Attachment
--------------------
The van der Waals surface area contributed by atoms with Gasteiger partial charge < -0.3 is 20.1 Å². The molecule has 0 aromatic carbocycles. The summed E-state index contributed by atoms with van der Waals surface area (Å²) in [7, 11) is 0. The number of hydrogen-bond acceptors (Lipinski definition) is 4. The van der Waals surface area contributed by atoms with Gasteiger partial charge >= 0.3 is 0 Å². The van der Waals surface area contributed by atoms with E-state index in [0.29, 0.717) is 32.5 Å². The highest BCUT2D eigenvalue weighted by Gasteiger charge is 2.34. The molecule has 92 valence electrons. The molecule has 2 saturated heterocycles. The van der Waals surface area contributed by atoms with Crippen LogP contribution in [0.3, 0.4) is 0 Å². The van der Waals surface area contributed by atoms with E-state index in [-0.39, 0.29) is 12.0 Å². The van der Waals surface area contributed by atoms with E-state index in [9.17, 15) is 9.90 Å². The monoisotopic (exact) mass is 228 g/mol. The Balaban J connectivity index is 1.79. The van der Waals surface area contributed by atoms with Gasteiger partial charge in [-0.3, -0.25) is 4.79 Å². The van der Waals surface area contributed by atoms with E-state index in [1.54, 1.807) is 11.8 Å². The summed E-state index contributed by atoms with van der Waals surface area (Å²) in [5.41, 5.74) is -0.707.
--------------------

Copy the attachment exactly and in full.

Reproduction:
The van der Waals surface area contributed by atoms with Gasteiger partial charge < -0.3 is 20.1 Å². The molecule has 0 aromatic carbocycles. The summed E-state index contributed by atoms with van der Waals surface area (Å²) in [7, 11) is 0. The number of hydrogen-bond acceptors (Lipinski definition) is 4. The van der Waals surface area contributed by atoms with Gasteiger partial charge >= 0.3 is 0 Å². The van der Waals surface area contributed by atoms with E-state index in [0.29, 0.717) is 32.5 Å². The highest BCUT2D eigenvalue weighted by Gasteiger charge is 2.34. The molecule has 92 valence electrons. The molecule has 2 saturated heterocycles. The van der Waals surface area contributed by atoms with Crippen LogP contribution in [0.3, 0.4) is 0 Å². The van der Waals surface area contributed by atoms with E-state index in [-0.39, 0.29) is 12.0 Å². The van der Waals surface area contributed by atoms with E-state index in [9.17, 15) is 9.90 Å². The monoisotopic (exact) mass is 228 g/mol. The Balaban J connectivity index is 1.79. The van der Waals surface area contributed by atoms with Gasteiger partial charge in [-0.3, -0.25) is 4.79 Å². The van der Waals surface area contributed by atoms with E-state index in [1.54, 1.807) is 11.8 Å². The summed E-state index contributed by atoms with van der Waals surface area (Å²) in [5.41, 5.74) is -0.707.